A tall Terracotta sculpture of a court lady figure dressed in flowing robe painted in cream with orange flowers and highlights. The face with piercing eyes and long eyelashes and long hair tied in proper fashion of the Han Dynasty. A proportioned 18 Inches tall with a base width of 6 Inches; this statue will make a statement of asian taste that is timeless and 2000 years old at the same time. A plexiglass stand will also accompany this archeological treasure.
This Statue has undergone a Oxford England Thermoluminescence Analysis and tested positive for being fired between 1500-2300 years ago dating it to the Han Dynasty. Paperwork will be included with associated and annotated photo. Photo of TL Test available upon request.
Statue with restorations, chips and paint losses.
Height: 18 Inches (45 cm) Width: 5.9 Inches Depth: 3.25 Inches
Such figures and models and other miniature or non-functional objects are collectively known as ‘mingqi’ (spirit articles) and have been traditionally interpreted as substitutes for the animals and human victims sacrificed during the funeral, as well as surrogates for objects of value placed in the tomb. Yet recent archaeological evidence have highlighted that these objects might have instead constituted an integral part of the strategy to recreate the earthly dwelling of the deceased. The replication of the living world and its constituents within the tomb might have been induced by various ideological factors, including a new religious trend emphasising the separation of the dead from the living and other material manifestations of different philosophical ideas, but also possibly by the effort to reproduce a self-sustaining version of the world- a fictive and efficacious comprehensive replica, made up of both real sacrificed humans and animals (the ‘presented’) and elements such as the terracotta army (the ‘re-presented’).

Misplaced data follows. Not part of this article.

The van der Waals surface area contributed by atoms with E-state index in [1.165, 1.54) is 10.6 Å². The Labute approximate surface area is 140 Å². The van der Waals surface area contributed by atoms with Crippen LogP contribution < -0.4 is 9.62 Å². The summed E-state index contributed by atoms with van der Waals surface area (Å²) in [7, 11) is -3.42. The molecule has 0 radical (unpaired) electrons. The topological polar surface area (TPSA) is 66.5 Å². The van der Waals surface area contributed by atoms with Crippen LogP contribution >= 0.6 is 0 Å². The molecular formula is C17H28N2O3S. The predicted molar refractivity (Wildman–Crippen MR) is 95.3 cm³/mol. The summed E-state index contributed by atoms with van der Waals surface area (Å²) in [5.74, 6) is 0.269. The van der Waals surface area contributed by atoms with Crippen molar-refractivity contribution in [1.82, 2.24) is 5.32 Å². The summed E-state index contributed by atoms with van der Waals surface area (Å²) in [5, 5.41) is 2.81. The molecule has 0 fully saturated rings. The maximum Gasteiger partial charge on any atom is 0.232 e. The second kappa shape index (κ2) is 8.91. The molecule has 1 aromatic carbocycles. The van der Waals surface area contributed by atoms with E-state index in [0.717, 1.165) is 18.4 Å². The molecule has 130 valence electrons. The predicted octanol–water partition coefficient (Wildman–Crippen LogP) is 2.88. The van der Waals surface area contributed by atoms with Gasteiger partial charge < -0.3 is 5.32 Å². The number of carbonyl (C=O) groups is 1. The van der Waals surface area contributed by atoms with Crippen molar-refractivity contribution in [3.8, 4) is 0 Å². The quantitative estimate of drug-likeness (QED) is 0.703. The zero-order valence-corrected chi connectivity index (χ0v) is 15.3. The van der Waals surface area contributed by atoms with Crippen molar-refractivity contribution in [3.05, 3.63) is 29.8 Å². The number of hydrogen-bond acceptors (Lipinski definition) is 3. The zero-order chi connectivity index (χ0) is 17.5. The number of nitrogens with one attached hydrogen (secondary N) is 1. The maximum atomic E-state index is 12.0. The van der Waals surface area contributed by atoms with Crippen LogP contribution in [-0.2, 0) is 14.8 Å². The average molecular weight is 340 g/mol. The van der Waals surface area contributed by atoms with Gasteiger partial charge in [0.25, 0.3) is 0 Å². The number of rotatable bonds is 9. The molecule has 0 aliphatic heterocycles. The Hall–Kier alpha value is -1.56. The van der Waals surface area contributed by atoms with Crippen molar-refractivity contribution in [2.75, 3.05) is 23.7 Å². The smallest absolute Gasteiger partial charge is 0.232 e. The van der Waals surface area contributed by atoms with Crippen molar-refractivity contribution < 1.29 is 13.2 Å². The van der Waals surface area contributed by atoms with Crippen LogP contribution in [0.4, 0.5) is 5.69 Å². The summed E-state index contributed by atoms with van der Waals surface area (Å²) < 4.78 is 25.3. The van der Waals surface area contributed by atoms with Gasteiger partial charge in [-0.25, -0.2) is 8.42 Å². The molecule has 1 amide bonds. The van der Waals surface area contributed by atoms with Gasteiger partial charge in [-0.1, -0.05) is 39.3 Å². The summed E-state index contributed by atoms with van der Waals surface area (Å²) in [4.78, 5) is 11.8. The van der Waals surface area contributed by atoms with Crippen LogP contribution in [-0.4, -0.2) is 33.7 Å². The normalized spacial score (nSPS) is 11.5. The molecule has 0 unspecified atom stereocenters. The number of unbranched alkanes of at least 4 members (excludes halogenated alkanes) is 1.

In ancient China, burials constituted the preferred platform for social aggrandizement and strongly signified the power and status of their builders and occupants; soldiers, concubines or animals, or precious articles in the tomb constituted a symbol of power and reflected the wealth of its occupant. By the Qin period and throughout the Han period, the ability to have them reproduced – hence possessing the aesthetics, cognitive, technological and economic resources to reproduce the world- became a more efficient way of asserting power and status.
References:Yang Shaoneng ed. The Golden Age of Chinese Archaeology, 1999